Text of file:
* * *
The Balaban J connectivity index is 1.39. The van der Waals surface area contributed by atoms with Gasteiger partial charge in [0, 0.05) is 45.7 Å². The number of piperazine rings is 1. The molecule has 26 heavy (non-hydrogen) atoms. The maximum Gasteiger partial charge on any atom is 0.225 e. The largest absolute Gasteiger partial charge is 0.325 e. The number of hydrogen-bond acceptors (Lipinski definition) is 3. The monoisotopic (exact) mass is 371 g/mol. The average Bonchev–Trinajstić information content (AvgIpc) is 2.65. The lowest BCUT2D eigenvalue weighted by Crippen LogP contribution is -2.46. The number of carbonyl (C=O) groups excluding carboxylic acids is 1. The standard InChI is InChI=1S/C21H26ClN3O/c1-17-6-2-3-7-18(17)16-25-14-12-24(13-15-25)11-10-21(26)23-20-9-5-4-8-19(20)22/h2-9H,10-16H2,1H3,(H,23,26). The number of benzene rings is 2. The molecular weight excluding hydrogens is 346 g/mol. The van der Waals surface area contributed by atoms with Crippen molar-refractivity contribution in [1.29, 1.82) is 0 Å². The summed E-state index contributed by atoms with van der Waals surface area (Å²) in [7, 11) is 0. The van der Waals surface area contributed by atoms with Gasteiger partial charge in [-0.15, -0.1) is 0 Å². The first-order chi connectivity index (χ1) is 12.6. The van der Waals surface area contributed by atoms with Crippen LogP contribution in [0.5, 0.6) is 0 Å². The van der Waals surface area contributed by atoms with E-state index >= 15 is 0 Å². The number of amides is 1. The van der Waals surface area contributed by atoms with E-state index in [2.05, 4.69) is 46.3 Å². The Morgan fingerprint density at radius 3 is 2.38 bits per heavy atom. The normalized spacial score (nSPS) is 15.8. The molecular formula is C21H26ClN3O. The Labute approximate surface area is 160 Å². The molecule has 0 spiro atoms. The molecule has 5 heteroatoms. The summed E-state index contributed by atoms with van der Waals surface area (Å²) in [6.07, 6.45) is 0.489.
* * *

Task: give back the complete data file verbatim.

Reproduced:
The Balaban J connectivity index is 1.39. The van der Waals surface area contributed by atoms with Gasteiger partial charge in [0, 0.05) is 45.7 Å². The number of piperazine rings is 1. The molecule has 26 heavy (non-hydrogen) atoms. The maximum Gasteiger partial charge on any atom is 0.225 e. The largest absolute Gasteiger partial charge is 0.325 e. The number of hydrogen-bond acceptors (Lipinski definition) is 3. The monoisotopic (exact) mass is 371 g/mol. The average Bonchev–Trinajstić information content (AvgIpc) is 2.65. The lowest BCUT2D eigenvalue weighted by Crippen LogP contribution is -2.46. The number of carbonyl (C=O) groups excluding carboxylic acids is 1. The standard InChI is InChI=1S/C21H26ClN3O/c1-17-6-2-3-7-18(17)16-25-14-12-24(13-15-25)11-10-21(26)23-20-9-5-4-8-19(20)22/h2-9H,10-16H2,1H3,(H,23,26). The number of benzene rings is 2. The molecular weight excluding hydrogens is 346 g/mol. The van der Waals surface area contributed by atoms with Crippen molar-refractivity contribution in [1.29, 1.82) is 0 Å². The summed E-state index contributed by atoms with van der Waals surface area (Å²) in [7, 11) is 0. The van der Waals surface area contributed by atoms with Gasteiger partial charge in [-0.15, -0.1) is 0 Å². The first-order chi connectivity index (χ1) is 12.6. The van der Waals surface area contributed by atoms with Crippen LogP contribution in [0.5, 0.6) is 0 Å². The van der Waals surface area contributed by atoms with E-state index >= 15 is 0 Å². The number of amides is 1. The van der Waals surface area contributed by atoms with E-state index in [2.05, 4.69) is 46.3 Å². The Morgan fingerprint density at radius 3 is 2.38 bits per heavy atom. The normalized spacial score (nSPS) is 15.8. The molecular formula is C21H26ClN3O. The Labute approximate surface area is 160 Å². The molecule has 0 spiro atoms. The molecule has 5 heteroatoms. The summed E-state index contributed by atoms with van der Waals surface area (Å²) in [6.07, 6.45) is 0.489.